Dental health: Why is it Necessary in Order to Maintain Healthy Living
Dental health comprises all aspects of oral health and functioning of the mouth particularly the teeth, gums, and tongue. Maintaining proper dental health is the key to achieving a hygienic and healthy living; a fact that not many people are aware of Simple activities like flossing and brushing your teeth on a regular basis are considered time-consuming and even neglected by many people owing to their busy schedule. Here a few highlights why dental health matters to every person.
The importance of dental health to the overall health and wellbeing cannot be overemphasized. A healthy mouth enables you to chew and swallow food and thus obtain the necessary nutrients for optimum health. Despite the negative effect on the nutritional condition, poor dental health can harmfully affect speech as well as self-esteem. Lack of good oral hygiene also affects an individual’s physical appearance and breath because of decaying teeth, caries, stains, etc.
The biggest cause of tooth decay is the eating of foodstuffs that contain carbohydrates such as bread, breakfast cereals, chocolate, milk products and desserts like cakes or puddings. Brushing your teeth regularly can help control tooth decay and related infections. Essentially, you are what you consume in terms of general bodily health and this is applicable to your teeth as much as any other part of your body.
Prevent Certain Health Conditions
Not only can dental health have a direct effect on overall health, but can also contribute to some health diseases and issues. Common health conditions such as cardiovascular disease, endocarditis, and diabetes may become evident due to poor dental health. Proper dental care, on the other hand, can lessen the strain on the immune system and reduce the presence of bacteria, which can be detrimental to your health.
There is usually a connection between gum disease and diabetes. Severe gum disease may essentially contribute to diabetes since it affects the control of blood glucose. In a normal individual, bacteria can be easily removed by the body, while in diabetics it is more difficult for the body to do so. Additionally, a person with diabetes is often unable to heal from infections and wounds that can cause serious mouth infections.
Dental Health for a Healthier Heart
Studies have related dental inflammatory disease to high risk of heart disease. People with gum disease are at bigger risk of heart disease and have double the risk of experiencing a deadly heart attack than individuals without gum disease. Those that suffer from periodontal disease and other health conditions more than ever need to maintain proper dental hygiene. Doing so will ultimately minimize the risk of getting other serious diseases. Dental diseases impose both social and financial burdens while treatment is expensive and both children and adults may become unproductive due to dental pain. Regular dental visits facilitate early identification of these dental infections and conditions. This helps in the early treatment of such issues before they build up into serious problems.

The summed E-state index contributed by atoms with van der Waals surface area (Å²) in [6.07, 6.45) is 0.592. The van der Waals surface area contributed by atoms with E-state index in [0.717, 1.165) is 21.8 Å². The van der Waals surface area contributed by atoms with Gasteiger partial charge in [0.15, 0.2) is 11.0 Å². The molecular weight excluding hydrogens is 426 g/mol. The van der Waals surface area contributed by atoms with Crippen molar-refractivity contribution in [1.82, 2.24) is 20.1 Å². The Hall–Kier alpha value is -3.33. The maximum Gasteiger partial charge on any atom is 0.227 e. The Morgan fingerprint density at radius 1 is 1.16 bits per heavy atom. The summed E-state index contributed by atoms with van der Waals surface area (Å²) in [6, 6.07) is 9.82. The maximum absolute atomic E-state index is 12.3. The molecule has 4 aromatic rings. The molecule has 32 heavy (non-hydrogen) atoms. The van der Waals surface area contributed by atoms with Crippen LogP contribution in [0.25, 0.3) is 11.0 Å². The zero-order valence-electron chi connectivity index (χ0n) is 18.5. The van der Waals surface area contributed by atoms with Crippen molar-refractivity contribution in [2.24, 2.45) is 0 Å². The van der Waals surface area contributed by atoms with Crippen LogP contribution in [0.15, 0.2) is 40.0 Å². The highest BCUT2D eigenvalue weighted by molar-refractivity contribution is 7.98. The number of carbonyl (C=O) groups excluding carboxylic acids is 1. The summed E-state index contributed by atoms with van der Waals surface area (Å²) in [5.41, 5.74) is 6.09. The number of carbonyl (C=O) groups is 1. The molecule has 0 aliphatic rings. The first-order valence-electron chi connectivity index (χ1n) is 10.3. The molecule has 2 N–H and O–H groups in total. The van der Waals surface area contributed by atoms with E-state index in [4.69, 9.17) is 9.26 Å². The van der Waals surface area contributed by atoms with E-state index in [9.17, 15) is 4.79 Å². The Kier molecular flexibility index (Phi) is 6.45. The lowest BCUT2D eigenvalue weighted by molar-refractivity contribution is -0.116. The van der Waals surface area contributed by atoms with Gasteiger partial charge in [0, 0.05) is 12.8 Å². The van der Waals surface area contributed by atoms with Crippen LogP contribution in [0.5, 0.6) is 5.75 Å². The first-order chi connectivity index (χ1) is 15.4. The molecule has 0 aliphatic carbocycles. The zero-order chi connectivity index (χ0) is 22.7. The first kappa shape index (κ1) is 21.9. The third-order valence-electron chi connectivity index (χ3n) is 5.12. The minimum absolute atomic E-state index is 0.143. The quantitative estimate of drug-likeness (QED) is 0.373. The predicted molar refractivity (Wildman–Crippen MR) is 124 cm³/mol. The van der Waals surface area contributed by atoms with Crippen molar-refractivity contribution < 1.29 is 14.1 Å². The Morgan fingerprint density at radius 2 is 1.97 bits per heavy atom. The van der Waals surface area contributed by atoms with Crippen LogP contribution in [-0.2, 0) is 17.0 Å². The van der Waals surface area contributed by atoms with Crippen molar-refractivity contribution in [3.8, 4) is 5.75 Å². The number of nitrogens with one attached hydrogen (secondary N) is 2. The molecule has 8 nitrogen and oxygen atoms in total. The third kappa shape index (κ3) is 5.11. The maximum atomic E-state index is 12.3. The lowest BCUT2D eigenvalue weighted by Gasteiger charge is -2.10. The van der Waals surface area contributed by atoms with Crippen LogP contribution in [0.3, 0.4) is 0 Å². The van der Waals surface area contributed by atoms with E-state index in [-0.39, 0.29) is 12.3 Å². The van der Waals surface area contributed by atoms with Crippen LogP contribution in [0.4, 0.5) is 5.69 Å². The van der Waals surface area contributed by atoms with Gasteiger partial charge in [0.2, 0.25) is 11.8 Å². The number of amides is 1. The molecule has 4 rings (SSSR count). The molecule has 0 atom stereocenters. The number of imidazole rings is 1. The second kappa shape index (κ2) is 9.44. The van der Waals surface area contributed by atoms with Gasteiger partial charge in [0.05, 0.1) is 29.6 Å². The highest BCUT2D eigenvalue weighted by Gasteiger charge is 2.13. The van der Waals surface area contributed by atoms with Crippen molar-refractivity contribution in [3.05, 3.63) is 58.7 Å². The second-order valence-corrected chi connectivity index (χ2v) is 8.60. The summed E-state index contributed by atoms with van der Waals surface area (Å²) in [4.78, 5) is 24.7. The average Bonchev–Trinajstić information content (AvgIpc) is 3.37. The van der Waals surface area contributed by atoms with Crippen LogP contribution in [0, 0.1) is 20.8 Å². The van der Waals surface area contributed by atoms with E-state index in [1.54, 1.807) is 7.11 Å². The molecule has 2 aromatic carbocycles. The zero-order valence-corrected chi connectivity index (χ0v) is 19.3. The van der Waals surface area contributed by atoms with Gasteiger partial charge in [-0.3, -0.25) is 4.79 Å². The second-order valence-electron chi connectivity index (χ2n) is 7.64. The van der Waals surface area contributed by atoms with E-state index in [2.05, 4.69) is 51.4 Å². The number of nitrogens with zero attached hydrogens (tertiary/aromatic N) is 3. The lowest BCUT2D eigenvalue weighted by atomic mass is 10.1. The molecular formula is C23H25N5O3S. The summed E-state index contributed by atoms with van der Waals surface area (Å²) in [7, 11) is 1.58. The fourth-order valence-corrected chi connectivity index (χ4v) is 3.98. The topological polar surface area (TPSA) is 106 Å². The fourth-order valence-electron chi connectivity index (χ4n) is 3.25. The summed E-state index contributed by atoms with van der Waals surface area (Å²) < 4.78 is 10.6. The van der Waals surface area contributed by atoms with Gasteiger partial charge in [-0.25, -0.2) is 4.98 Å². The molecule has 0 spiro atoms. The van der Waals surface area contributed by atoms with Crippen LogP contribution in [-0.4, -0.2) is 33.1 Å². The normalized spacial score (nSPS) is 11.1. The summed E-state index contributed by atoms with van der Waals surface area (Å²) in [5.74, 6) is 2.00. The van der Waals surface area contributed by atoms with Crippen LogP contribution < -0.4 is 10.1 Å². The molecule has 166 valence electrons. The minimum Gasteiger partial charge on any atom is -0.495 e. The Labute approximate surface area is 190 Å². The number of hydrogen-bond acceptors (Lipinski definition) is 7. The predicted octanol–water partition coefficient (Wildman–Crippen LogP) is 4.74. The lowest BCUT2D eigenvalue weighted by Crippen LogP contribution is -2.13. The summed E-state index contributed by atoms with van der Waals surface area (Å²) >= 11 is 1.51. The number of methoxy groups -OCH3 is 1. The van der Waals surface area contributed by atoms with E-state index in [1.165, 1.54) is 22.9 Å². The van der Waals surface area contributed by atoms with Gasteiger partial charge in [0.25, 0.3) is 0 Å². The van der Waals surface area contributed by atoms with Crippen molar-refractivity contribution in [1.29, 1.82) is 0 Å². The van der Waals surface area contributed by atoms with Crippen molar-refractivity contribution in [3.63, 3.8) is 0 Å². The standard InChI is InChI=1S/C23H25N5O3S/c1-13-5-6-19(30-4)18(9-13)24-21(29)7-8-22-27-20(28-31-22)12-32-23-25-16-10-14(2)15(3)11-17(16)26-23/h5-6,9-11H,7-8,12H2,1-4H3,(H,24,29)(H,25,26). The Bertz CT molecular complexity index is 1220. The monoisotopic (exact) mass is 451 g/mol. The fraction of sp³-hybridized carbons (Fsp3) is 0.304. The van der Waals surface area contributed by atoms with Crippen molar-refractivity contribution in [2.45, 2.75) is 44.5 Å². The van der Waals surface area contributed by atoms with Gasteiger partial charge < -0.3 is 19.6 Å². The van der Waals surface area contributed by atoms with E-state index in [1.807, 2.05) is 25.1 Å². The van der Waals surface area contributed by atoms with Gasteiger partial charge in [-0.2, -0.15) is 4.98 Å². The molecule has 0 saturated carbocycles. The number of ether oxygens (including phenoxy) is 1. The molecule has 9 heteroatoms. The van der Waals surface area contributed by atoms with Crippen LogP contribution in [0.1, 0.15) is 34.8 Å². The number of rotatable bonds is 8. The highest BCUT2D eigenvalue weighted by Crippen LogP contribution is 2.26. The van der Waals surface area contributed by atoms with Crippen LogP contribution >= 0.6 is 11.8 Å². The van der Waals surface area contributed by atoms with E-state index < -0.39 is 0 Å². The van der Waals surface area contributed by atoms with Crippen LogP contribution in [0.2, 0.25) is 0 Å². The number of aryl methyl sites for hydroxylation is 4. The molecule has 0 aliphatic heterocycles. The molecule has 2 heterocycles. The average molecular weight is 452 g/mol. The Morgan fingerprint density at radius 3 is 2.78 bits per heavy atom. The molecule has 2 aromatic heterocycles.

Dental health is certainly necessary in order to maintain general health. There are a number of practices that can be done to sustain proper dental health. Besides brushing and flossing regularly and eating a proper diet, visiting a dental office on a regular basis can help prevent most dental problems.
Many conditions cause dental health signs and symptoms
In addition, since Your mouth is a gateway to your body and to know what’s going on in the rest of your body, mouth serve as a helpful point for detecting the early signs and symptoms of systemic disease — a disease that affects or pertains to your entire body, not just one of its parts. Systemic conditions such as AIDS or diabetes, for example, often first become apparent as mouth lesions or other oral problems. In fact, according to the Academy of General Dentistry, more than 90 percent of all systemic diseases produce oral signs and symptoms.
Saliva Serves as a Helpful diagnostic tool
Your doctor can collect and test saliva to detect for a variety of substances. For example, cortisol levels in saliva are used to test for stress responses in newborn children. And fragments of certain bone-specific proteins may be useful in monitoring bone loss in women and men prone to osteoporosis. Certain cancer markers are also detectable in saliva. Routine saliva testing can also measure illegal drugs, environmental toxins, hormones and antibodies indicating hepatitis or HIV infection, among other things. In fact, the ability to detect HIV-specific antibodies has led to the production of commercial, easy-to-use saliva test kits. In the future, saliva testing may replace blood testing as a means of diagnosing and monitoring diseases such as diabetes, Parkinson’s disease, cirrhosis of the liver and many infectious diseases.
Last modified: 11 Jun, 2018